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The Way of Shadows

Book one of the Night Angel series by Brent Weeks

Book Review: The Way of Shadows

Kylar is an urchin; the lowest of the low. But that doesn’t mean he can’t dream. When his friends are threatened, he seeks a way to vengeance, and he finds it. It comes with a name: ‘Durzo Blint’. Something of a legend, Durzo is a ‘wet boy’. More than an assassin, Durzo does not operate with targets and goals. He operates only with outcomes – dead ones. He has nothing to be afraid of, and Kylar envies the man. But Durzo is not one to take an apprentice on lightly. He is just as likely to kill Kylar as he is to teach him. And yet despite Kylar’s buoyed opinions, Durzo harbours a dark past. He also has a singular goal, one that he’s not willing to share, and he will do anything to achieve it. Anything. When their world tumbles into the clutches of an invasion, Kylar and Durzo are thrust into the heart of the chaos. Loyalties are blurred, and plots are lined with plots. In the heat of the cauldron, anything can happen, and each man must fight for himself. Or must he?

What an incredible book.  This is my first venture into the world of ‘Weeks’, and I liked it.  I liked it a lot.  This has all the hallmarks of my perfect fantasy tale – lots of fast action; incredible imagery; fantastic magical imagination; a big scale; and lots of interesting perspectives – and it is all tied together very well indeed.  And we have rich characters too, just to add to the delicious recipe.  A must read, for sure.

Set in the country of Cenaria, this story follows the lives of two key characters: Kylar (Azoth at outset), a ‘street-rat’ scrapping for survival; and Durzo Blint, a legendary wet boy (presumably because most people he meets end up covered in their own blood…)  The story really focusses on Kylar’s training as a wet boy under Durzo’s tutelage, and particularly on the emotional detachment required.  But is it really possible to be entirely detached?  Durzo seems to demonstrate as such, but he is hardly an open book.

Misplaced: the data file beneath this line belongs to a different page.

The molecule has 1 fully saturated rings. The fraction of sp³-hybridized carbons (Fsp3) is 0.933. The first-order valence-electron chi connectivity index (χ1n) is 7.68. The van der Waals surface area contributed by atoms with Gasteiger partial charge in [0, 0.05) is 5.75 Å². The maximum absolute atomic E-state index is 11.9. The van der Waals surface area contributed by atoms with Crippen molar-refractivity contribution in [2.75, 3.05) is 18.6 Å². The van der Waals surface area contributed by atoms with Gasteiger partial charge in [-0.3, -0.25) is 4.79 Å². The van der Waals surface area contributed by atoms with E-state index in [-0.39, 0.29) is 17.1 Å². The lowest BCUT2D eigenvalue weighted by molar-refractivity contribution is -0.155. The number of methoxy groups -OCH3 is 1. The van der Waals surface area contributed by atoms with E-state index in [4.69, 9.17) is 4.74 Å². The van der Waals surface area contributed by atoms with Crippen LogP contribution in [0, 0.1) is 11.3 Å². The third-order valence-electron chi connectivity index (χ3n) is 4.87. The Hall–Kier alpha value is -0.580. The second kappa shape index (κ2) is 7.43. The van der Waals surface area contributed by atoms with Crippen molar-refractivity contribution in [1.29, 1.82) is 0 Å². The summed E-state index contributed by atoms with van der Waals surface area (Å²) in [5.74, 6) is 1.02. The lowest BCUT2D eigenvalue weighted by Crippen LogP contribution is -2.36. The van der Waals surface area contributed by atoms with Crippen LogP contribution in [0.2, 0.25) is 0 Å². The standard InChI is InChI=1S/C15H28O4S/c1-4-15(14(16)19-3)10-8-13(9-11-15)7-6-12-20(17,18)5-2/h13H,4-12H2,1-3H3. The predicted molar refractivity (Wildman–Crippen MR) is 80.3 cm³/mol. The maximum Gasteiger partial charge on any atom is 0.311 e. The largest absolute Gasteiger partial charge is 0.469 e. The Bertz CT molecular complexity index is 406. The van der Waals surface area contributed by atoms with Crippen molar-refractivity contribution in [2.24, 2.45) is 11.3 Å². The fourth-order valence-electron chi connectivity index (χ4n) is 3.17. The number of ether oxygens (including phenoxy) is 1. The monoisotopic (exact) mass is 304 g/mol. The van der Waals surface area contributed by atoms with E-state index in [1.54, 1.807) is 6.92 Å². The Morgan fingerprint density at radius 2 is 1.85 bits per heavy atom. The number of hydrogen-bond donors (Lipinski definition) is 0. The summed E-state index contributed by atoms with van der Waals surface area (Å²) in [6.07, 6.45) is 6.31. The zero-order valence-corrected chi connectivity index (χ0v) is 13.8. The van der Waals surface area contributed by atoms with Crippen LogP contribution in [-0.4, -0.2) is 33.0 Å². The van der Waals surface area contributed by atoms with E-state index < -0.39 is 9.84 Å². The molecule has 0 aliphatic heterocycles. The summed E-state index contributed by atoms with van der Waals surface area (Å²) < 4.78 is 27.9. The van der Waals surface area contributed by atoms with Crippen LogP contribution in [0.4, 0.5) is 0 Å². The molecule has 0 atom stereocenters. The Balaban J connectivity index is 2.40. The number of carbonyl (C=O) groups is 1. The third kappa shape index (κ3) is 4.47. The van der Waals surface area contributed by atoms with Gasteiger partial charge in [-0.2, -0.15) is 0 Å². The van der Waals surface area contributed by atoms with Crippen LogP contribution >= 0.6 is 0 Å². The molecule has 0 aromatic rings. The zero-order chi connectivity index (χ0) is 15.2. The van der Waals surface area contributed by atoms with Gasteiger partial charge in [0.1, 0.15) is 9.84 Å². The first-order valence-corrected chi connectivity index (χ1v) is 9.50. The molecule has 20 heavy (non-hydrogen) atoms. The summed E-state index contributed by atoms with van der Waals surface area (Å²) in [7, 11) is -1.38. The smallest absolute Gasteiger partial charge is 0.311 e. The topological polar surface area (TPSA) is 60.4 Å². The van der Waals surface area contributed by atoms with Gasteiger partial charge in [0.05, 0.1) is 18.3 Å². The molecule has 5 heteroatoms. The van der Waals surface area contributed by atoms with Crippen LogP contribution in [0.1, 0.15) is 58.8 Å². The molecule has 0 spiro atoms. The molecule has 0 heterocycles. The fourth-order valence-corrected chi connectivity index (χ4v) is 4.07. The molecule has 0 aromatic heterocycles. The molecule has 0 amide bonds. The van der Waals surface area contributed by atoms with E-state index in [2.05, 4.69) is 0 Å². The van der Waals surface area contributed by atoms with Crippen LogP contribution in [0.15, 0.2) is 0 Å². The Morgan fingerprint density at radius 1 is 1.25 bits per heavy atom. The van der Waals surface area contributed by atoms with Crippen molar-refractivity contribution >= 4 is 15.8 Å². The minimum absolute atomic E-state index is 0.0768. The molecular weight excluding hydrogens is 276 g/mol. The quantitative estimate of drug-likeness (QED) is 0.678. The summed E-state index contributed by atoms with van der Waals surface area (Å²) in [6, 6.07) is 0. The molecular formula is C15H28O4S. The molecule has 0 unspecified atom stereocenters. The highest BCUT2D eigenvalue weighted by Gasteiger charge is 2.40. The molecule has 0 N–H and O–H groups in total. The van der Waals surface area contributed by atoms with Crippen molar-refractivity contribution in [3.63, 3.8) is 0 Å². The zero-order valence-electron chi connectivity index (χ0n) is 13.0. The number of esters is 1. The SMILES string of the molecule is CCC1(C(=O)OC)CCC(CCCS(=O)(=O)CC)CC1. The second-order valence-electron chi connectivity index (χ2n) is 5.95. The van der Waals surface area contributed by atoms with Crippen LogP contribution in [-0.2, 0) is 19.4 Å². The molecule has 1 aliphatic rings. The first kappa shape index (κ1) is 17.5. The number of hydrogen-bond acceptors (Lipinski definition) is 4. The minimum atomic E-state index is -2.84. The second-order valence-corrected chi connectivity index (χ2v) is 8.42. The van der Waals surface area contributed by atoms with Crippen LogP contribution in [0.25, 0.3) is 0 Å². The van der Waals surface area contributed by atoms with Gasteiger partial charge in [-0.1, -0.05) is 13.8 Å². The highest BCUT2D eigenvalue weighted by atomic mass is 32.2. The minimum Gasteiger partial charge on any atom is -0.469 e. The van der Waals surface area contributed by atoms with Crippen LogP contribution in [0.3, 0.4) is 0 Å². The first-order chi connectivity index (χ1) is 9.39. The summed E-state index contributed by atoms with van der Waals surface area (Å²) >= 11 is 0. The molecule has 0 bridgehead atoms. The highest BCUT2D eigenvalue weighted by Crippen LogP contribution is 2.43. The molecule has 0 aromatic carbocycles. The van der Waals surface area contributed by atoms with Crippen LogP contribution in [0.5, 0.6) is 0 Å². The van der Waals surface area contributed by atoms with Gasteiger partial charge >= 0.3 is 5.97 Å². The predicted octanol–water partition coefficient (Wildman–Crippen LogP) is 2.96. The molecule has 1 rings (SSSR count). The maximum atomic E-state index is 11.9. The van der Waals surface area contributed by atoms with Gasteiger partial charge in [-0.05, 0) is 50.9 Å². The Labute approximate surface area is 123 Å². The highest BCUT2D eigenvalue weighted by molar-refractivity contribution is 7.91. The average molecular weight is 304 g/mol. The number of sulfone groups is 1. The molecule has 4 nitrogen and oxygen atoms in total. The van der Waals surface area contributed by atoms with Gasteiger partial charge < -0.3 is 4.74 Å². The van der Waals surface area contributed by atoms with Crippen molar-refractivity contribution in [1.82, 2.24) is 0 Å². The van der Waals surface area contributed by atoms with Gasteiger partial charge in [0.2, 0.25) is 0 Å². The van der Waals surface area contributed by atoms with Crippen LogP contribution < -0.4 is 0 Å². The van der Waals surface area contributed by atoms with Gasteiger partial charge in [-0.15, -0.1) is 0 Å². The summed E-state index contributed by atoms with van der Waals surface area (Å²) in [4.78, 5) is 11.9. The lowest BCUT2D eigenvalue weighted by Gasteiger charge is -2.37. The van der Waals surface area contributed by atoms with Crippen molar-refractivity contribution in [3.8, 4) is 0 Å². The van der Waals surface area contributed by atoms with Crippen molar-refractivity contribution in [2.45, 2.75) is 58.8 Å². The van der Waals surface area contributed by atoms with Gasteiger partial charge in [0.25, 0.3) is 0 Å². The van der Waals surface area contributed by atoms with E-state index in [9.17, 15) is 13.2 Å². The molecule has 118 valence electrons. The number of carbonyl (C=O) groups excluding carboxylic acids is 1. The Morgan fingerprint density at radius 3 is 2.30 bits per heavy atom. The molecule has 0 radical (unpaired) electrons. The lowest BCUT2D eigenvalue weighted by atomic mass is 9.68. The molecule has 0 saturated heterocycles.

The story progresses within a rich environment, and we are treated to some of the many skills a wet boy is required to master (poisons, blades, stealth – you get the idea).  Much of the backdrop is in a shady part of town, and there is plenty of action in and around brothels.  But although this may seem ‘a bit much’, the dirty action takes place behind closed doors, and it is really just the seedy setting that we are left with.  And that fits Durzo, so I liked it.

We then rapidly progress though a number of years in which Kylar is establishing himself as a standalone wet boy, and we also see nice relationships developing that will become fundamental further down the line.  Of particular note is Logan, a Duke’s son who believes in Kylar’s ‘fake persona’ as a lowly count.  The two strike up something of a friendship, but Kylar is always conscious of his shadowy life – he never gets too close.

And then, after all this has been fermenting nicely, the country of Cenaria is invaded – somewhat subtly – and all of our pieces come crashing together.  It’s a very enjoyable journey.

Written in multi third-person, there is a good mix of action and introspective passages in here.  It did trip a couple of times into something a touch more ‘self-indulgent’, but this was usually pulled out nicely with a reference to that same self-indulgence.  Good stuff. And what this means is that you are never left standing – the book pulls you this way and that, in and out, and that keeps the pages turning.

Interestingly, this also plays a multitude of points of view, and I think it worked well.  The lion’s share is definitely with Kylar and Durzo, but we also jump into a whole plethora of other heads – some for enough time to give counselling, and others for little more than a cup of tea.  This switching heads really works for me – I love to see the various perspectives – and I think this was done excellently. Ultimately it is Kylar and Durzo we think about, but the other points of view enrich the journey.

But what about the characters, I hear you cry?  Well, Durzo is a bit broken.  Actually, a lot broken.  You are forced violently between liking him and detesting him, and though I’m not entirely sure where I ended up, I had a great time finding out.  There is a huge amount to him, well considered, and the brokenness is excellently played out.

Kylar by contrast is much more simple.  I never really doubted his path, but I think that was important – he was something of an anchor to something tangible.  And he is an eminently likeable character, with virtues and a sympathetic character.  But even beyond Kylar, there are numerous other well-crafted characters to enjoy – Momma K (a powerful madam); Logan (a noble … nobleman); Roth (a nasty piece of bad-guy work); and an idiotic king.  Brilliant!

Right then – all good so far.  But was there anything I didn’t like?  I think the magic left me a bit lost at times.  That there is magic is fine, and there are good systems of control around the magic – that’s good.  But I think it is probably the way in which the veil is gradually lifted that left me a bit cold.  The magic is concentrated nearer the end of the book, and this means that it creeps up on us.  I’m certainly forgiving this, and I’m now eminently setup for the sequel, but I thought I’d jot it down.  Be prepared!

But there you have it.  An excellent book by an excellent author, and I’m thoroughly looking forward to reading the sequel.  Enough said. Oh, except that if you like fantasy, you have to read this.